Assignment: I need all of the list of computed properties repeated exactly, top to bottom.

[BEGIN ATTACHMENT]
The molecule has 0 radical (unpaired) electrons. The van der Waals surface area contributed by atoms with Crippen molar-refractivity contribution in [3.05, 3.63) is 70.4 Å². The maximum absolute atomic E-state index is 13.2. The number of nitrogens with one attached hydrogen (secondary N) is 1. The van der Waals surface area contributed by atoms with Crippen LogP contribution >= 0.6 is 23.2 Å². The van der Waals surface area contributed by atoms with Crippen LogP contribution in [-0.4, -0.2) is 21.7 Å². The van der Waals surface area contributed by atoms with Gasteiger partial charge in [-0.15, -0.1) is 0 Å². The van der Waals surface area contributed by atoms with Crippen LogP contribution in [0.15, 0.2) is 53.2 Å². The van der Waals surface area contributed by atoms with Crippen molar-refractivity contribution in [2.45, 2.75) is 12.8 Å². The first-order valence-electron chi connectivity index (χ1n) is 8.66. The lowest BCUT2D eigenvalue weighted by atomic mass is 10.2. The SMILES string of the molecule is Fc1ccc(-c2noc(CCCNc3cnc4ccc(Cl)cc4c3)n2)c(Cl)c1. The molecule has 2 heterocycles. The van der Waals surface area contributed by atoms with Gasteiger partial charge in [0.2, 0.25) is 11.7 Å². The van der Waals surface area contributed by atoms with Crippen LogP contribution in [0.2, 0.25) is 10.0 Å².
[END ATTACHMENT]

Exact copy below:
The molecule has 0 radical (unpaired) electrons. The van der Waals surface area contributed by atoms with Crippen molar-refractivity contribution in [3.05, 3.63) is 70.4 Å². The maximum absolute atomic E-state index is 13.2. The number of nitrogens with one attached hydrogen (secondary N) is 1. The van der Waals surface area contributed by atoms with Crippen LogP contribution >= 0.6 is 23.2 Å². The van der Waals surface area contributed by atoms with Crippen LogP contribution in [-0.4, -0.2) is 21.7 Å². The van der Waals surface area contributed by atoms with Gasteiger partial charge in [-0.15, -0.1) is 0 Å². The van der Waals surface area contributed by atoms with Crippen LogP contribution in [0.15, 0.2) is 53.2 Å². The van der Waals surface area contributed by atoms with Crippen molar-refractivity contribution in [2.45, 2.75) is 12.8 Å². The first-order valence-electron chi connectivity index (χ1n) is 8.66. The lowest BCUT2D eigenvalue weighted by atomic mass is 10.2. The SMILES string of the molecule is Fc1ccc(-c2noc(CCCNc3cnc4ccc(Cl)cc4c3)n2)c(Cl)c1. The molecule has 2 heterocycles. The van der Waals surface area contributed by atoms with Gasteiger partial charge in [0.2, 0.25) is 11.7 Å². The van der Waals surface area contributed by atoms with Crippen LogP contribution in [0.2, 0.25) is 10.0 Å².